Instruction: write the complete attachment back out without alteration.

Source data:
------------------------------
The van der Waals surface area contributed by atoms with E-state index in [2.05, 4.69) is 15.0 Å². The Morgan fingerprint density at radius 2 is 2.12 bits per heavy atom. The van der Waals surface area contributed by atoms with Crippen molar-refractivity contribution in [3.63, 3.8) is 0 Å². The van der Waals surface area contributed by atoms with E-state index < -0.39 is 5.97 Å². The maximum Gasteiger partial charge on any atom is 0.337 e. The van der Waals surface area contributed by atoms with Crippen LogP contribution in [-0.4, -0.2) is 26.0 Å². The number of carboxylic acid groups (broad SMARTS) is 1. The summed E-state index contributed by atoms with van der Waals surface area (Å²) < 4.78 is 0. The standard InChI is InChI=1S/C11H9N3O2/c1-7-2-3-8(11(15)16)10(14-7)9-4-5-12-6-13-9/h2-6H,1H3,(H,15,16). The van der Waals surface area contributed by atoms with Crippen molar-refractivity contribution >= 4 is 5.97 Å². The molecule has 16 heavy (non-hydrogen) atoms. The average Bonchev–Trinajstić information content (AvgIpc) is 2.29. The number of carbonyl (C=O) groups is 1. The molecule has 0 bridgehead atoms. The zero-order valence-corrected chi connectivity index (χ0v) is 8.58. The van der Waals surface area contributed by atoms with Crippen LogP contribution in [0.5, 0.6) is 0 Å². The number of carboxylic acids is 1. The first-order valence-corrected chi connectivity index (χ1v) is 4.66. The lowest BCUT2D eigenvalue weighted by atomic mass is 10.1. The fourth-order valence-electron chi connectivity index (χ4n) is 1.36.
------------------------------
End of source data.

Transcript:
The van der Waals surface area contributed by atoms with E-state index in [2.05, 4.69) is 15.0 Å². The Morgan fingerprint density at radius 2 is 2.12 bits per heavy atom. The van der Waals surface area contributed by atoms with Crippen molar-refractivity contribution in [3.63, 3.8) is 0 Å². The van der Waals surface area contributed by atoms with E-state index < -0.39 is 5.97 Å². The maximum Gasteiger partial charge on any atom is 0.337 e. The van der Waals surface area contributed by atoms with Crippen LogP contribution in [-0.4, -0.2) is 26.0 Å². The number of carboxylic acid groups (broad SMARTS) is 1. The summed E-state index contributed by atoms with van der Waals surface area (Å²) < 4.78 is 0. The standard InChI is InChI=1S/C11H9N3O2/c1-7-2-3-8(11(15)16)10(14-7)9-4-5-12-6-13-9/h2-6H,1H3,(H,15,16). The van der Waals surface area contributed by atoms with Crippen molar-refractivity contribution >= 4 is 5.97 Å². The molecule has 16 heavy (non-hydrogen) atoms. The average Bonchev–Trinajstić information content (AvgIpc) is 2.29. The number of carbonyl (C=O) groups is 1. The molecule has 0 bridgehead atoms. The zero-order valence-corrected chi connectivity index (χ0v) is 8.58. The van der Waals surface area contributed by atoms with Crippen LogP contribution in [0.5, 0.6) is 0 Å². The number of carboxylic acids is 1. The first-order valence-corrected chi connectivity index (χ1v) is 4.66. The lowest BCUT2D eigenvalue weighted by atomic mass is 10.1. The fourth-order valence-electron chi connectivity index (χ4n) is 1.36.